But later in the story, when Aijaz arrives at the school where she teaches, her life changes. Aijaz in the novel is a street play artist who invites her to write the script for a play about the Babri Masjid controversy. And this is the first time Astha meets a man who recognizes her skill and is so drawn to him. Aijaz is brutally killed while presenting a play about the Babri Masjid-Ram Janambhoomi controversy. This part depicts communal violence and how it has affected the lead character’s life in many ways.
When Aastha begins to paint, the novel moves from one dull page to the next as her life progresses from one gloomy day to the next. The Babri Masjid incident is essential to the storyline because it shows how society is divided by religious divisions and the dynamics of power politics. Looking at this as a metaphor, same like this, their dynamic, her marriage also falls apart due to the irreconcilable disagreements. This is the point at which Astha completely commits to the cause, much against the desires of her family.
Later in the novel, when she becomes involved in communal protests and meets Pipeelika Khan, a Muslim widow. They both fall in love with one another, and the author has written openly about their intense love affair. The author has established a comparison between Hindu-Muslim sectarian tension in India and Astha and Pipeelika’s sexual tension. Peeplika, a much younger lady who is a social activist, begins a romance that defies all expectations that society and the family have imposed on her.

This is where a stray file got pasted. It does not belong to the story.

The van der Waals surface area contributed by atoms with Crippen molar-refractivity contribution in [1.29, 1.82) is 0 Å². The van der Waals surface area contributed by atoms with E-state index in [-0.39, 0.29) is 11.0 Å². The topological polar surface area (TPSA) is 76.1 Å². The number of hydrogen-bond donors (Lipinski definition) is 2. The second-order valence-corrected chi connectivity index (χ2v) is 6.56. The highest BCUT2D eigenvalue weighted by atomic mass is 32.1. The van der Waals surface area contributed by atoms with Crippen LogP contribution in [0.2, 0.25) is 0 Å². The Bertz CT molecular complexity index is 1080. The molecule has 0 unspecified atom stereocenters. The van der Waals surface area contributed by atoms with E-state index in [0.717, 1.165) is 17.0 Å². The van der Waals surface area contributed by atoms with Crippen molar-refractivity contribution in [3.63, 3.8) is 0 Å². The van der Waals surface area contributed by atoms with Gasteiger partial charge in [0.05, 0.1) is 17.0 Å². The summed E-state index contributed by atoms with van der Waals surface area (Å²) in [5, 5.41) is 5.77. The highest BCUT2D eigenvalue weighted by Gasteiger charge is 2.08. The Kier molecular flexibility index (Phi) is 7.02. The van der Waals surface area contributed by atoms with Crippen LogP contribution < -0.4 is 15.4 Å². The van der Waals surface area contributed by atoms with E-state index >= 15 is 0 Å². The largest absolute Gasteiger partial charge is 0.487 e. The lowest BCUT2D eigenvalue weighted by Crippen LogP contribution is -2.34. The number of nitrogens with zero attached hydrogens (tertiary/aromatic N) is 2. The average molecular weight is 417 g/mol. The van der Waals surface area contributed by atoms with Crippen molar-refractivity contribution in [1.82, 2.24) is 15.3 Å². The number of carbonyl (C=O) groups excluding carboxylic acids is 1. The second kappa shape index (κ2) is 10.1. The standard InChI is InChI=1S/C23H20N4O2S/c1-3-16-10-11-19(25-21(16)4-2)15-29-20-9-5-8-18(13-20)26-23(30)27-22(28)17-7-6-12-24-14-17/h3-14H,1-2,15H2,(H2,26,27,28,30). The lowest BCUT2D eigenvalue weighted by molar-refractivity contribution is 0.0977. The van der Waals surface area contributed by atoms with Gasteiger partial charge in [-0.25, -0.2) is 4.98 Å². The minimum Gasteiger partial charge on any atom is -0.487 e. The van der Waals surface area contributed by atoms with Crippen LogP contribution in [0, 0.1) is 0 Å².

Also read: Book Review: Why I Am Not A Hindu Woman By Wandana Sonalkar
Despite her outstanding education and intellectual level, a woman has no place in a family or community, and her opinion or views are not valued. She gets frustrated and eventually decides to pursue her aim for happiness or fulfillment. Witnessing her marriage that is falling apart due to intrinsic disagreements, she abandons her marital life and falls for Pipeelika without any inhibitions. This is the distinguishing feature of a woman who is willing to incur any risk to achieve equality with males in society. Her opinions may appear unusual to some, but they are the inner voice of a new woman determined to live her life to the fullest, which is depicted by the author throughout the novel.
Manju Kapoor’s wonderful portrayal of Astha and Peeplika’s love is the heart of the novel. The reasons why both ladies need each other, as well as their initial hesitation, have been thoroughly explored without any inhibitions by the author. With different topics put forward, the story towards the end takes a different take as the two characters take two different paths of lives.
Looking closer, deeply understanding and not revealing the whole journey of Aastha it can be said that, overall, here in the novel, female gender and sexual identity are inextricably linked to national identity, making it an intriguing reading piece. To understand better the different shades of her life story and to learn more about many things about women’s lives, an institution of marriage, this is a must read.